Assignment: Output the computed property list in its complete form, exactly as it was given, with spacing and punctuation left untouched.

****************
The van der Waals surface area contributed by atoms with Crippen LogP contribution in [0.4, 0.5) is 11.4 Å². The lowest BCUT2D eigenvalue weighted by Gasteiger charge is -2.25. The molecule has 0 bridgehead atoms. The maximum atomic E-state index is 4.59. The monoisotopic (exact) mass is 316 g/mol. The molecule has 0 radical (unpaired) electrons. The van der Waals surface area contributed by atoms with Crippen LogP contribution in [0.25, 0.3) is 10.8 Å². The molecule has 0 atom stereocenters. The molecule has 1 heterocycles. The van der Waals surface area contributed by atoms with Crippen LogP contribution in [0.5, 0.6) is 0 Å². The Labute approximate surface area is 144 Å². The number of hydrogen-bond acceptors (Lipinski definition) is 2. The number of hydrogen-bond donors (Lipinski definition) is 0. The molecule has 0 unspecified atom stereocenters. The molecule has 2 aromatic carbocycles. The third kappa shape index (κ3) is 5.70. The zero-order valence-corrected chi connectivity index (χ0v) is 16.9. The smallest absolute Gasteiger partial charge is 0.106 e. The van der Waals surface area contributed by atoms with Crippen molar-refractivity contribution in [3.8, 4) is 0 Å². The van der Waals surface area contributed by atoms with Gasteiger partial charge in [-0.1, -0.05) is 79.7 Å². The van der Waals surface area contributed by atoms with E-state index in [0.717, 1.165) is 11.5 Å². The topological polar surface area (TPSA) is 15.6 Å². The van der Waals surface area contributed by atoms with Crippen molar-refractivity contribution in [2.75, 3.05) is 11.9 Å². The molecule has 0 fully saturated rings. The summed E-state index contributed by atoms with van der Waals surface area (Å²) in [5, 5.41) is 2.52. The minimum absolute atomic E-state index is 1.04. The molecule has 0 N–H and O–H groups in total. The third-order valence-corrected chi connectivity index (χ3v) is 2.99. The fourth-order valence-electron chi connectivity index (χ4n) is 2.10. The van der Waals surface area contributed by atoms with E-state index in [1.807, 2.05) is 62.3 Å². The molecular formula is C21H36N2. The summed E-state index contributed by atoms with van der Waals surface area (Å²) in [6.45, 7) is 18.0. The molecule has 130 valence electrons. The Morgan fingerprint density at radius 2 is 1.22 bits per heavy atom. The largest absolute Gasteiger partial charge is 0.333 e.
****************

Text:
The van der Waals surface area contributed by atoms with Crippen LogP contribution in [0.4, 0.5) is 11.4 Å². The lowest BCUT2D eigenvalue weighted by Gasteiger charge is -2.25. The molecule has 0 bridgehead atoms. The maximum atomic E-state index is 4.59. The monoisotopic (exact) mass is 316 g/mol. The molecule has 0 radical (unpaired) electrons. The van der Waals surface area contributed by atoms with Crippen LogP contribution in [0.25, 0.3) is 10.8 Å². The molecule has 0 atom stereocenters. The molecule has 1 heterocycles. The van der Waals surface area contributed by atoms with Crippen LogP contribution in [0.5, 0.6) is 0 Å². The Labute approximate surface area is 144 Å². The number of hydrogen-bond acceptors (Lipinski definition) is 2. The number of hydrogen-bond donors (Lipinski definition) is 0. The molecule has 0 unspecified atom stereocenters. The molecule has 2 aromatic carbocycles. The third kappa shape index (κ3) is 5.70. The zero-order valence-corrected chi connectivity index (χ0v) is 16.9. The smallest absolute Gasteiger partial charge is 0.106 e. The van der Waals surface area contributed by atoms with Crippen molar-refractivity contribution in [3.8, 4) is 0 Å². The van der Waals surface area contributed by atoms with Gasteiger partial charge in [-0.1, -0.05) is 79.7 Å². The van der Waals surface area contributed by atoms with E-state index in [0.717, 1.165) is 11.5 Å². The topological polar surface area (TPSA) is 15.6 Å². The van der Waals surface area contributed by atoms with Crippen molar-refractivity contribution in [2.75, 3.05) is 11.9 Å². The molecule has 0 fully saturated rings. The summed E-state index contributed by atoms with van der Waals surface area (Å²) in [5, 5.41) is 2.52. The minimum absolute atomic E-state index is 1.04. The molecule has 0 N–H and O–H groups in total. The third-order valence-corrected chi connectivity index (χ3v) is 2.99. The fourth-order valence-electron chi connectivity index (χ4n) is 2.10. The van der Waals surface area contributed by atoms with E-state index in [1.807, 2.05) is 62.3 Å². The molecular formula is C21H36N2. The summed E-state index contributed by atoms with van der Waals surface area (Å²) in [6.45, 7) is 18.0. The molecule has 130 valence electrons. The Morgan fingerprint density at radius 2 is 1.22 bits per heavy atom. The largest absolute Gasteiger partial charge is 0.333 e.